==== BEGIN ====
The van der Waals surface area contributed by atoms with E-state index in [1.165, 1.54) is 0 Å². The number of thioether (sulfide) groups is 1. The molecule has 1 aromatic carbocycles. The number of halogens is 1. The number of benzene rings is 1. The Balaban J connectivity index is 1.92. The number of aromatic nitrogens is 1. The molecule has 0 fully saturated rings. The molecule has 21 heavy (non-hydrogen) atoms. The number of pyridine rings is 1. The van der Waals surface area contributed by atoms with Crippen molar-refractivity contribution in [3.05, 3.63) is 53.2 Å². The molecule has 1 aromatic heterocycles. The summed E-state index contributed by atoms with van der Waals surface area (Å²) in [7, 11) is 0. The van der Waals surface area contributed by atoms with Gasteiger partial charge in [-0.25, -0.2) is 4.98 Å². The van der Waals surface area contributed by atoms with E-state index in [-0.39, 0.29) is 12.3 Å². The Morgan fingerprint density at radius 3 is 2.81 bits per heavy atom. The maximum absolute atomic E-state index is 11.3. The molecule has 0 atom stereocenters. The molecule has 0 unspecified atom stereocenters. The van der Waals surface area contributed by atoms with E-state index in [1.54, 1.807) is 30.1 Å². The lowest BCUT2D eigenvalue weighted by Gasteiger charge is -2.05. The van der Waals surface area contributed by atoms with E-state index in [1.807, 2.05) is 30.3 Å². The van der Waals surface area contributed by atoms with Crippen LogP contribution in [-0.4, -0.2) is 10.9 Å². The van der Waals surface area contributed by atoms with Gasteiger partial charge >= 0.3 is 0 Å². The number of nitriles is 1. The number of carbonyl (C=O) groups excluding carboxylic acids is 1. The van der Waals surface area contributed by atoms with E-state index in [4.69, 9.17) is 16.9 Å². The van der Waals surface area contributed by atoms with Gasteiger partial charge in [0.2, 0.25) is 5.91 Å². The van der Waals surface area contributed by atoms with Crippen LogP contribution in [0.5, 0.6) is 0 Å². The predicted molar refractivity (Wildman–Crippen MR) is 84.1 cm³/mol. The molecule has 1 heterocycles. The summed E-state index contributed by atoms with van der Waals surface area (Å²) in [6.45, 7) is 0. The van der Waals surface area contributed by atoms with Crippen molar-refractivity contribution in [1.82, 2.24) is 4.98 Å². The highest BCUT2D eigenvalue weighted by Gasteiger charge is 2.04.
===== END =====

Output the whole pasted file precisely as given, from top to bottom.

The van der Waals surface area contributed by atoms with E-state index in [1.165, 1.54) is 0 Å². The number of thioether (sulfide) groups is 1. The molecule has 1 aromatic carbocycles. The number of halogens is 1. The number of benzene rings is 1. The Balaban J connectivity index is 1.92. The number of aromatic nitrogens is 1. The molecule has 0 fully saturated rings. The molecule has 21 heavy (non-hydrogen) atoms. The number of pyridine rings is 1. The van der Waals surface area contributed by atoms with Crippen molar-refractivity contribution in [3.05, 3.63) is 53.2 Å². The molecule has 1 aromatic heterocycles. The summed E-state index contributed by atoms with van der Waals surface area (Å²) in [7, 11) is 0. The van der Waals surface area contributed by atoms with Gasteiger partial charge in [-0.25, -0.2) is 4.98 Å². The van der Waals surface area contributed by atoms with E-state index in [-0.39, 0.29) is 12.3 Å². The Morgan fingerprint density at radius 3 is 2.81 bits per heavy atom. The maximum absolute atomic E-state index is 11.3. The molecule has 0 atom stereocenters. The molecule has 0 unspecified atom stereocenters. The van der Waals surface area contributed by atoms with E-state index in [1.54, 1.807) is 30.1 Å². The lowest BCUT2D eigenvalue weighted by Gasteiger charge is -2.05. The van der Waals surface area contributed by atoms with E-state index in [1.807, 2.05) is 30.3 Å². The van der Waals surface area contributed by atoms with Crippen LogP contribution in [-0.4, -0.2) is 10.9 Å². The van der Waals surface area contributed by atoms with Gasteiger partial charge >= 0.3 is 0 Å². The number of nitriles is 1. The number of carbonyl (C=O) groups excluding carboxylic acids is 1. The van der Waals surface area contributed by atoms with E-state index in [4.69, 9.17) is 16.9 Å². The van der Waals surface area contributed by atoms with Gasteiger partial charge in [0.2, 0.25) is 5.91 Å². The van der Waals surface area contributed by atoms with Crippen LogP contribution in [0.5, 0.6) is 0 Å². The predicted molar refractivity (Wildman–Crippen MR) is 84.1 cm³/mol. The molecule has 1 heterocycles. The summed E-state index contributed by atoms with van der Waals surface area (Å²) in [6.45, 7) is 0. The van der Waals surface area contributed by atoms with Crippen molar-refractivity contribution in [1.82, 2.24) is 4.98 Å². The highest BCUT2D eigenvalue weighted by Gasteiger charge is 2.04.